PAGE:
I expect that we will continue to see a few big, company-wide installations and more small, ad hoc adoptions. The companies that can articulate the compelling business need will be able to get the resources for the big projects. Personally, I think we are better off targeting small groups for adoption, then letting grow organically as people see how it can benefit the organization.

  • July 1, 2009 at 4:59 pm
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    This is an excellent perspective, (Mary?). Sort of like, “what is the opportunity cost of not doing this?”

    I've heard this from a CEO of a community platform startup called SmallWorld Labs. I believe they have some data that supports your assessment.

  • July 1, 2009 at 5:28 pm
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    I'm a big believer that the ROI of communities and social networks IS obvious and intuitive, that this ROI CAN be proved in various ways, that it's early enough that it's difficult to do (and not enough of us do it actively yet), and that the negative financial and business impact of NOT engaging an ecosystem of customers/partners (or of doing it wrong) can also be measured / proven.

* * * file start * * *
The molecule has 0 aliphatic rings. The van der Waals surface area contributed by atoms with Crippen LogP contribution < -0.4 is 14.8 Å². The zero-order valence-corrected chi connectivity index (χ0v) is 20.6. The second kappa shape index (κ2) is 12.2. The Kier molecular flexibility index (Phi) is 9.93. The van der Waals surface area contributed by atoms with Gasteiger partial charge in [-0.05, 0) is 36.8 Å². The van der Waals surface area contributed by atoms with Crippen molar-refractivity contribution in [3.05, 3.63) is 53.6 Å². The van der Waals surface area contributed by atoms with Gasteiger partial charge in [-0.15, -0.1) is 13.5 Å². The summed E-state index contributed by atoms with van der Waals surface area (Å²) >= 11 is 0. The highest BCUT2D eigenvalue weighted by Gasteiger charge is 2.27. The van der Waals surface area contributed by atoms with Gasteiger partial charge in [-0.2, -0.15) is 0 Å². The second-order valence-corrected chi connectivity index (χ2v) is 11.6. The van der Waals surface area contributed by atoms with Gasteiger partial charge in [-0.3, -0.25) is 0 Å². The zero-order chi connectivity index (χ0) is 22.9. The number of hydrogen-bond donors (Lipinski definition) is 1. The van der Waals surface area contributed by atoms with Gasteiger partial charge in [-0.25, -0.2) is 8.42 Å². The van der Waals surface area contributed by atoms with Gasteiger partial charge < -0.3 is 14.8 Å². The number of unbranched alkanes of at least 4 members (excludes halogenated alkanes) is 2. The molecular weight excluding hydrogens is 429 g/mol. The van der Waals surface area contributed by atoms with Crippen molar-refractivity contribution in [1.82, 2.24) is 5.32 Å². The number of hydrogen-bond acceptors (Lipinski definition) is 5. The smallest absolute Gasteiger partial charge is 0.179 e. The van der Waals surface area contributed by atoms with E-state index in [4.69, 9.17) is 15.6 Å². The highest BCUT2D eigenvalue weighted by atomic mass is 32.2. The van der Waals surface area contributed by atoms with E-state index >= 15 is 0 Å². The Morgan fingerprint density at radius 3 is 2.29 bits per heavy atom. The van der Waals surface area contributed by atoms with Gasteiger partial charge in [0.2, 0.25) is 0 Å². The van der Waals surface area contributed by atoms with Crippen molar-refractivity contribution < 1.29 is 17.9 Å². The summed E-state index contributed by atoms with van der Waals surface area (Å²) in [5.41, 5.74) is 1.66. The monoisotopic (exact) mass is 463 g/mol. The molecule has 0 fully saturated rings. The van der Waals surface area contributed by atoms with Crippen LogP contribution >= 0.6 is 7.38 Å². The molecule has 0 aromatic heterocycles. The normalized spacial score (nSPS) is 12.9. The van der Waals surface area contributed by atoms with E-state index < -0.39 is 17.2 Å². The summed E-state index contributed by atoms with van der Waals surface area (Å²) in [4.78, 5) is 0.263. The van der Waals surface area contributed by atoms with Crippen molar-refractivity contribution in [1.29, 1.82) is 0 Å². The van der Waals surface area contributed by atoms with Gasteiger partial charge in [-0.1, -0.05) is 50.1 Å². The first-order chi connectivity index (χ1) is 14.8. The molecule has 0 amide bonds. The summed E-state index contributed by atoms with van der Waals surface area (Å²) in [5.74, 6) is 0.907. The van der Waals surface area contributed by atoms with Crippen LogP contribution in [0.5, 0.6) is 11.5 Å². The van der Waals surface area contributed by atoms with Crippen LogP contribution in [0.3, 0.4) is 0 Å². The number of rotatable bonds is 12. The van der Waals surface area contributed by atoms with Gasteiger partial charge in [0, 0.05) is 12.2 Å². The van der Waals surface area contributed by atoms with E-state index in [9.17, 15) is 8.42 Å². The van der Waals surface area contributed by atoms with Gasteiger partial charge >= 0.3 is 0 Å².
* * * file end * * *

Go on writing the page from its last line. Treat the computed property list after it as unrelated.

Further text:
Natalie Petouhoff (PhD) of Forrester published (June 30, 2009) a good paper on “The ROI of Online Customer Service Communities” that focuses – obviously, from the title – on one aspect of virtual communities and social networks, yet this paper is a good starting point to also apply similar ROI thinking to “Innovation” and “Adoption” and “Expert Info Dissemination,” and other types of communities. I recommend it as a starting point.

    When I talk to groups internal and external to SAP, I sometimes include a slide that covers the benefits (financial and otherwise – such as loyalty, reach, immediacy, inbound customer preferences, early market trend info, etc.) of communities PLUS the dangers of “doing it wrong” when it comes to orchestrating communities. You can find that slide #31 (and #23 might be relevant / helpful too) over here: http://www.slideshare.net/markyolton/sap-cn-for

    Regards,
    Mark Yolton

  • July 1, 2009 at 7:52 pm
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    Doug and the O.P. make a very valid point. How do you measure ROI when opportunity costs are in the equation? Here is an example, we have a challenge based collective intelligence app called Cogenuity. Challenges are promoted. Contenders submit solutions. What is the ROI? Can we just claim the net profit from the implementation of all winning solutions? Who is to say that some of these challenges wouldn't have gotten solved without Cogenuity?